A MARS bar carried by a victim on Bloody Sunday has gone on display as part of a new Ulster Museum exhibit to mark the 50th anniversary of the killings.
Developed in collaboration with Museum of Free Derry, the display features the chocolate bar carried by 17-year-old victim Michael Kelly and a jacket worn by 17-year-old Michael Quinn.
Mr Kelly was one of 13 people shot dead when members of the British Army's Parachute Regiment opened fire on civil rights demonstrators in Derry on January 30 1972.
A fourteenth person died later.
Fifteen people, including Michael Quinn, were injured.
More people were killed during 1972 than in any other year of the Troubles.
National Museums NI said it was committed to commemorating the events of that year.
William Blair, director of collections at National Museums NI, said it has planned a series of events which will "offer the opportunity for visitors to reflect on the past and on our shared future".
"Although 50 years have passed since the events that unfolded on Bloody Sunday, its legacy, and that of the Troubles era, is still very much felt by all communities today," he said.
"The objects on display represent the impact of a day that shaped our history, and they will resonate powerfully with our visitors."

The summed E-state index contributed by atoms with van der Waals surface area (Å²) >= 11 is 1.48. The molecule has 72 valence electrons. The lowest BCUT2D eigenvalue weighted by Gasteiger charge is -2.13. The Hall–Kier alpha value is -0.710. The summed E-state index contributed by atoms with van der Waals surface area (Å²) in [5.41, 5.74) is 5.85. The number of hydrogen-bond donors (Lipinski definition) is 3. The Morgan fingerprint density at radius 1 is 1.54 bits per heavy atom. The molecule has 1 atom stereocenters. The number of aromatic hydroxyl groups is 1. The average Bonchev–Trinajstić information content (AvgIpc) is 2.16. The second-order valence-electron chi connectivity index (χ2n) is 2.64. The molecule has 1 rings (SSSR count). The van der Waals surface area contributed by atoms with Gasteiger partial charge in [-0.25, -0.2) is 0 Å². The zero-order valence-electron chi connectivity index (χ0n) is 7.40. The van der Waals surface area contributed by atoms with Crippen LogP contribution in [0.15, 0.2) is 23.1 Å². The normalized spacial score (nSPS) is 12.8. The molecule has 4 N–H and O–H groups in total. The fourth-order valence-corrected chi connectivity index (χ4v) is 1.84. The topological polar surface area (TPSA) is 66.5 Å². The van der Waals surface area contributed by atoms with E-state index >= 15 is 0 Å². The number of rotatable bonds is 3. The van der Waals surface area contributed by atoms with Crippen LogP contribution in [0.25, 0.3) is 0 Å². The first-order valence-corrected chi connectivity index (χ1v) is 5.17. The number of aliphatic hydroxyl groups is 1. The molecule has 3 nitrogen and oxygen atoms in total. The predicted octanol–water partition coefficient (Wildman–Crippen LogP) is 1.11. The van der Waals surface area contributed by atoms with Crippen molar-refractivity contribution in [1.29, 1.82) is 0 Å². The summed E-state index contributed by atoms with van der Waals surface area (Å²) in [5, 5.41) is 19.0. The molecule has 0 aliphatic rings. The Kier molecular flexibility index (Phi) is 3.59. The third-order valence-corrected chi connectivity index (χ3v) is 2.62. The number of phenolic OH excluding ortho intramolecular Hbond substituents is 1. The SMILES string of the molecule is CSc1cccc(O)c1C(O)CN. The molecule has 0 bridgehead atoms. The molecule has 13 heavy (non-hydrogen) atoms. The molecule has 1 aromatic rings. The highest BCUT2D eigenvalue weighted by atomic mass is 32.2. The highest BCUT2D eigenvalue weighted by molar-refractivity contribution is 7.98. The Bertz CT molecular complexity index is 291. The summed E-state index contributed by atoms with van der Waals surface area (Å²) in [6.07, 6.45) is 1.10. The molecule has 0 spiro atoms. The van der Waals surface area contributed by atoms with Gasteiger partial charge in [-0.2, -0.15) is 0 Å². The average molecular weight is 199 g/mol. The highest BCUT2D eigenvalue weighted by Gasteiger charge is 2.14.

Karen Logan, senior curator of history at National Museums NI, said the anniversary of Bloody Sunday "continues to have an impact on Northern Ireland".
"We also thank the family members for lending their voices so we can better understand that impact and continue to share with our visitors, as part of our The Troubles and Beyond gallery, the many perspectives of this complex time," she said.
Ulster Museum will host an online event on Thursday February 3 which will include a talk by some of the Bloody Sunday families on the meaning of the personal artefacts.
To register to attend the event visit www.nmni.com/whats-on/bloody-sunday-50-years-on
Meanwhile, fourteen bells have gone on display at the Museum of Free Derry to remember those killed.
The silenced bells, created and donated by Newry artist Greag Mac a'tSaoir, include the victims' initials.
The bells have been arranged to show where they were each killed in the Bogside.
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